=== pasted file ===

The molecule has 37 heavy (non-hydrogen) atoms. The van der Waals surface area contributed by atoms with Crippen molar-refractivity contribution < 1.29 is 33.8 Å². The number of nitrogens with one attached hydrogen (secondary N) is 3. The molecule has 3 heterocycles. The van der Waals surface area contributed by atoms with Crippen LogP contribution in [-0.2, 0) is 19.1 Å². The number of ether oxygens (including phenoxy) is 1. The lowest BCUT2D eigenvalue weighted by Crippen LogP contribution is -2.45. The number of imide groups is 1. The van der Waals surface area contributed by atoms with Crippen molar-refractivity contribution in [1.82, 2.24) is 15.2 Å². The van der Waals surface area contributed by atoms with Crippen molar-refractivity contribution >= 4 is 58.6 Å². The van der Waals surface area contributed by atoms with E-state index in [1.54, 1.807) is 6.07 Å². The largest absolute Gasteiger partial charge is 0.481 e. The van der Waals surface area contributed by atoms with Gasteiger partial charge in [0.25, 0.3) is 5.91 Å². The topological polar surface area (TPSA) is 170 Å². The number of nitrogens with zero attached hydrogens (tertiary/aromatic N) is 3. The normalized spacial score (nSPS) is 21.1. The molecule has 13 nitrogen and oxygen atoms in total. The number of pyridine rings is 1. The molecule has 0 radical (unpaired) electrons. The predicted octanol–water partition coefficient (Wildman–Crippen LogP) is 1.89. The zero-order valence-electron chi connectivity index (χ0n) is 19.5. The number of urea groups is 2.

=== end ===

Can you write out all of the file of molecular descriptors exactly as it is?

The molecule has 37 heavy (non-hydrogen) atoms. The van der Waals surface area contributed by atoms with Crippen molar-refractivity contribution < 1.29 is 33.8 Å². The number of nitrogens with one attached hydrogen (secondary N) is 3. The molecule has 3 heterocycles. The van der Waals surface area contributed by atoms with Crippen LogP contribution in [-0.2, 0) is 19.1 Å². The number of ether oxygens (including phenoxy) is 1. The lowest BCUT2D eigenvalue weighted by Crippen LogP contribution is -2.45. The number of imide groups is 1. The van der Waals surface area contributed by atoms with Crippen molar-refractivity contribution in [1.82, 2.24) is 15.2 Å². The van der Waals surface area contributed by atoms with Crippen molar-refractivity contribution >= 4 is 58.6 Å². The van der Waals surface area contributed by atoms with E-state index in [1.54, 1.807) is 6.07 Å². The largest absolute Gasteiger partial charge is 0.481 e. The van der Waals surface area contributed by atoms with Gasteiger partial charge in [0.25, 0.3) is 5.91 Å². The topological polar surface area (TPSA) is 170 Å². The number of nitrogens with zero attached hydrogens (tertiary/aromatic N) is 3. The normalized spacial score (nSPS) is 21.1. The molecule has 13 nitrogen and oxygen atoms in total. The number of pyridine rings is 1. The molecule has 0 radical (unpaired) electrons. The predicted octanol–water partition coefficient (Wildman–Crippen LogP) is 1.89. The zero-order valence-electron chi connectivity index (χ0n) is 19.5. The number of urea groups is 2.